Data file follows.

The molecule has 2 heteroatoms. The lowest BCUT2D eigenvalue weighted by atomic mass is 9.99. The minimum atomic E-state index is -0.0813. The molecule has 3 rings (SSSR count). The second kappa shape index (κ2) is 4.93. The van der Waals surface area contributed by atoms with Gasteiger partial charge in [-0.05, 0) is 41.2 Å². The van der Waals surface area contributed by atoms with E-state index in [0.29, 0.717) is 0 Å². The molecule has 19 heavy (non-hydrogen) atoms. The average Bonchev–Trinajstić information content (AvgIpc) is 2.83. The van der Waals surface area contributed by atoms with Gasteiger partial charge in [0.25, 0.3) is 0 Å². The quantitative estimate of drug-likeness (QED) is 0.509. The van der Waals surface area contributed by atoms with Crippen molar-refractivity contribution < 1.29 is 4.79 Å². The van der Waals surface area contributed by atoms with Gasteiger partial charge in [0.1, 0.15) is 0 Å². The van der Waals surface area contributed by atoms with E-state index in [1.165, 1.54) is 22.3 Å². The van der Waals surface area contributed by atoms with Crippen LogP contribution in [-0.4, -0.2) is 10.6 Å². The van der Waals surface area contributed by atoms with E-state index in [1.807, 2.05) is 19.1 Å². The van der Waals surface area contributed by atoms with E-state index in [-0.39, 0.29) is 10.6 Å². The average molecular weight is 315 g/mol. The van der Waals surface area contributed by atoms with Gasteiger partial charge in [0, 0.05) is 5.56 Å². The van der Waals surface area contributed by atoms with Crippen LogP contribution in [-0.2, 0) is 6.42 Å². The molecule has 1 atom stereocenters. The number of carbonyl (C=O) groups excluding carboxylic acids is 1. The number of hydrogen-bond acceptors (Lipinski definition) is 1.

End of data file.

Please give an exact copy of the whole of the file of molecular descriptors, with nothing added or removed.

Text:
The molecule has 2 heteroatoms. The lowest BCUT2D eigenvalue weighted by atomic mass is 9.99. The minimum atomic E-state index is -0.0813. The molecule has 3 rings (SSSR count). The second kappa shape index (κ2) is 4.93. The van der Waals surface area contributed by atoms with Gasteiger partial charge in [-0.05, 0) is 41.2 Å². The van der Waals surface area contributed by atoms with E-state index in [0.29, 0.717) is 0 Å². The molecule has 19 heavy (non-hydrogen) atoms. The average Bonchev–Trinajstić information content (AvgIpc) is 2.83. The van der Waals surface area contributed by atoms with Gasteiger partial charge in [0.25, 0.3) is 0 Å². The quantitative estimate of drug-likeness (QED) is 0.509. The van der Waals surface area contributed by atoms with Crippen molar-refractivity contribution < 1.29 is 4.79 Å². The van der Waals surface area contributed by atoms with Gasteiger partial charge in [0.1, 0.15) is 0 Å². The van der Waals surface area contributed by atoms with E-state index in [1.165, 1.54) is 22.3 Å². The van der Waals surface area contributed by atoms with Crippen LogP contribution in [-0.4, -0.2) is 10.6 Å². The van der Waals surface area contributed by atoms with E-state index in [1.807, 2.05) is 19.1 Å². The van der Waals surface area contributed by atoms with E-state index in [-0.39, 0.29) is 10.6 Å². The average molecular weight is 315 g/mol. The van der Waals surface area contributed by atoms with Gasteiger partial charge in [0, 0.05) is 5.56 Å². The van der Waals surface area contributed by atoms with Crippen LogP contribution in [-0.2, 0) is 6.42 Å². The molecule has 1 atom stereocenters. The number of carbonyl (C=O) groups excluding carboxylic acids is 1. The number of hydrogen-bond acceptors (Lipinski definition) is 1.